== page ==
Then for one test, you only check what is displayed on the screen (test the top) and what is send to the server (test the bottom), so that the full UI stack is tested only once.

The full answer to the question should deserve an entire blog article, but I hope you can feel what to do from what I suggest.

Best regards

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Here is an approach for writing integration tests for your Angular code. The key concept is to structure your code in a way that lets you invoke the various functions in a way very similar to how it's consumed by the UI. Properly decoupling your code is important to be successful at this though:

More here: http://www.syntaxsuccess.com/viewarticle/angular-integration-tests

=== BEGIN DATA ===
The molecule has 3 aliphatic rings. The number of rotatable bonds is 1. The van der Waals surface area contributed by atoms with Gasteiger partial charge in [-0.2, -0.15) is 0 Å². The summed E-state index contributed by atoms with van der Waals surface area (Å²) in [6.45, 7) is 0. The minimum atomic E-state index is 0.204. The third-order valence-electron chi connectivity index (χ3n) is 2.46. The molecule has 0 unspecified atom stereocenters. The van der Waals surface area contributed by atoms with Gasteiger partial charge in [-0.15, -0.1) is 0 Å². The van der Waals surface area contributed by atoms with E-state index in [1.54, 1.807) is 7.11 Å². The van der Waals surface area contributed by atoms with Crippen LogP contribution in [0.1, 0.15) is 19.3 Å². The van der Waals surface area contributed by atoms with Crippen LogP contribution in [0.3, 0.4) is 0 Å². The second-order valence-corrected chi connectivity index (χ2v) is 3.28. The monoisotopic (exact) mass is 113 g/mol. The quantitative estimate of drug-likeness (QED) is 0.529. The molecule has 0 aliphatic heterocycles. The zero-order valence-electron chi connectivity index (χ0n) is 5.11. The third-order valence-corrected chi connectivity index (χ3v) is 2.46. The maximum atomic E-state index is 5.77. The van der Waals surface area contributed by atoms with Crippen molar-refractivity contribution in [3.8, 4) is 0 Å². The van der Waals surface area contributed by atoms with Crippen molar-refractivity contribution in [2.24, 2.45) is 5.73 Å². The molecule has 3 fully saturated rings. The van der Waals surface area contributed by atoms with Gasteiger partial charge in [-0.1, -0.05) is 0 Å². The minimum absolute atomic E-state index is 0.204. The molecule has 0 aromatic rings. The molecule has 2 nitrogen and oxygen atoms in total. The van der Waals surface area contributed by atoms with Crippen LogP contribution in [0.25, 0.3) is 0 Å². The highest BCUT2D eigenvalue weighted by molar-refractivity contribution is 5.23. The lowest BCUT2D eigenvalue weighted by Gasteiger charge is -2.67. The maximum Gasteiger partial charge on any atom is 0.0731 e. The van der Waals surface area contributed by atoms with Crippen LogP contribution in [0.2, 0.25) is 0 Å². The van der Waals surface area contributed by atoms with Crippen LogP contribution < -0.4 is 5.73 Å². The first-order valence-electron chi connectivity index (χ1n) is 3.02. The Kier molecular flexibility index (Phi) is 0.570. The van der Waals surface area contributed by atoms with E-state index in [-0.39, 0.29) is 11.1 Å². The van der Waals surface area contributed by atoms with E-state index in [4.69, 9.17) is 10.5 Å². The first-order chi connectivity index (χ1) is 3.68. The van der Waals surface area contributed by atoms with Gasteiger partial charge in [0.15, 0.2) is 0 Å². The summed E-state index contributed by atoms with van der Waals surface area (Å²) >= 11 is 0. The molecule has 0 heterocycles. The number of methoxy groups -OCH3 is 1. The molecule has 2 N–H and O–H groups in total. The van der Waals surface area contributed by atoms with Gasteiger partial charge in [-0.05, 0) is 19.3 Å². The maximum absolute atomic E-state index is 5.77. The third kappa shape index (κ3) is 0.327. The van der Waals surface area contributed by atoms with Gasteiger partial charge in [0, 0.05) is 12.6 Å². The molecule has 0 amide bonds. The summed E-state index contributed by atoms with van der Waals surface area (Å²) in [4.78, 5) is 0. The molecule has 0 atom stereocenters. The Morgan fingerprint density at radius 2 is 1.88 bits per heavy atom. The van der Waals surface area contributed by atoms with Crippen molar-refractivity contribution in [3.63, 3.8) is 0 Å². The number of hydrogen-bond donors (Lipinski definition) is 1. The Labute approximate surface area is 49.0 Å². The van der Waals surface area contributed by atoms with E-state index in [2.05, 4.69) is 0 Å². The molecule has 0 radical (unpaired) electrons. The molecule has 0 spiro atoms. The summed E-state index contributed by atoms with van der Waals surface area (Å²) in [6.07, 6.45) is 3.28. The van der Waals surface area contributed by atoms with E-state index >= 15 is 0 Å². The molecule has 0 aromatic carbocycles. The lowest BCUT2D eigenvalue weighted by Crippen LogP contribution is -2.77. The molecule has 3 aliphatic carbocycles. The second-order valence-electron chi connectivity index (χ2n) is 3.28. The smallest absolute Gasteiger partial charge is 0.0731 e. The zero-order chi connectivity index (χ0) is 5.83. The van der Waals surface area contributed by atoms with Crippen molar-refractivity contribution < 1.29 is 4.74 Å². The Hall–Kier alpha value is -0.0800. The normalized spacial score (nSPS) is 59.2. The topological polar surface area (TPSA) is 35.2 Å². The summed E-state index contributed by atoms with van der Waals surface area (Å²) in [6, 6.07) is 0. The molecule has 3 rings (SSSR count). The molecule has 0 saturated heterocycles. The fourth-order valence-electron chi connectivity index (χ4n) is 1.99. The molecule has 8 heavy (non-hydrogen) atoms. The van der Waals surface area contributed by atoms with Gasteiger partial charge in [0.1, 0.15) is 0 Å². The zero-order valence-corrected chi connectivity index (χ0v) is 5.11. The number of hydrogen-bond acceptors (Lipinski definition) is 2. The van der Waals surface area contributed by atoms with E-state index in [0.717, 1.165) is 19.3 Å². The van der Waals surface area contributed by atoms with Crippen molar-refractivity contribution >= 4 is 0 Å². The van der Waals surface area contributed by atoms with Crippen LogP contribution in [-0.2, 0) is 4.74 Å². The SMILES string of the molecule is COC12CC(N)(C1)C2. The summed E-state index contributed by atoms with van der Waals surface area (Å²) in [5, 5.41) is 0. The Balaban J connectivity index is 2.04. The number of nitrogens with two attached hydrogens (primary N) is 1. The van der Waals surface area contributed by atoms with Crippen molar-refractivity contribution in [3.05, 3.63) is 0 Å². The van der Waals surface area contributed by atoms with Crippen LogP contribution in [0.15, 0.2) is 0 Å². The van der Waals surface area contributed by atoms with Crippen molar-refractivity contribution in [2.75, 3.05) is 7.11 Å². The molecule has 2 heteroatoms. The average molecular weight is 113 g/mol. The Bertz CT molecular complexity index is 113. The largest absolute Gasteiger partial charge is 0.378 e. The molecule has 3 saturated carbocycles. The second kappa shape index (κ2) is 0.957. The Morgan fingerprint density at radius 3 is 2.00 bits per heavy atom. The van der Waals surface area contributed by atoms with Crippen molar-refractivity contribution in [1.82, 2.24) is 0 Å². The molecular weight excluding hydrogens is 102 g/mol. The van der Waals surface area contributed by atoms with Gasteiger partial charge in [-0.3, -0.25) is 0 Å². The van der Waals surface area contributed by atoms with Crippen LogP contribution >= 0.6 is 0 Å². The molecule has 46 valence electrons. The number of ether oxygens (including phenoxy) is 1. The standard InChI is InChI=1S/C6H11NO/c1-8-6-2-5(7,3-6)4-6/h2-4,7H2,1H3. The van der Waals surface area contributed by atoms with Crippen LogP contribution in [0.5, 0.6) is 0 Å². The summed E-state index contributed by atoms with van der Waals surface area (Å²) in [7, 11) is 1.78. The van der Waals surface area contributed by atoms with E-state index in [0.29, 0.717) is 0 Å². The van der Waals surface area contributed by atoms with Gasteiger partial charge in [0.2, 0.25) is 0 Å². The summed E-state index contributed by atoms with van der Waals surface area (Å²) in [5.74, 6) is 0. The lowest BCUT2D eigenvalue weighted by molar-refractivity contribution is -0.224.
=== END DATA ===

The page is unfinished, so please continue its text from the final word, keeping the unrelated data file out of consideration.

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Usefull link, what i was looking for! –  San Jay Falcon Jul 2 at 9:58

This is a great question. This is how I would do it:

As you already have the angular unit tests for the relevant directives and modules this is perfect.

The other thing that is perfect is that your server Integration Tests are accessing a real database and are also making sure the rest api over http works.

So why not just add some high level integration tests that include angular and your server at the same time.

If you can avoid mocking, why not save the work to maintain the extra code, if possible.

Also a good read: http://blog.ericbmerritt.com/2014/03/25/mocking-is-evil.html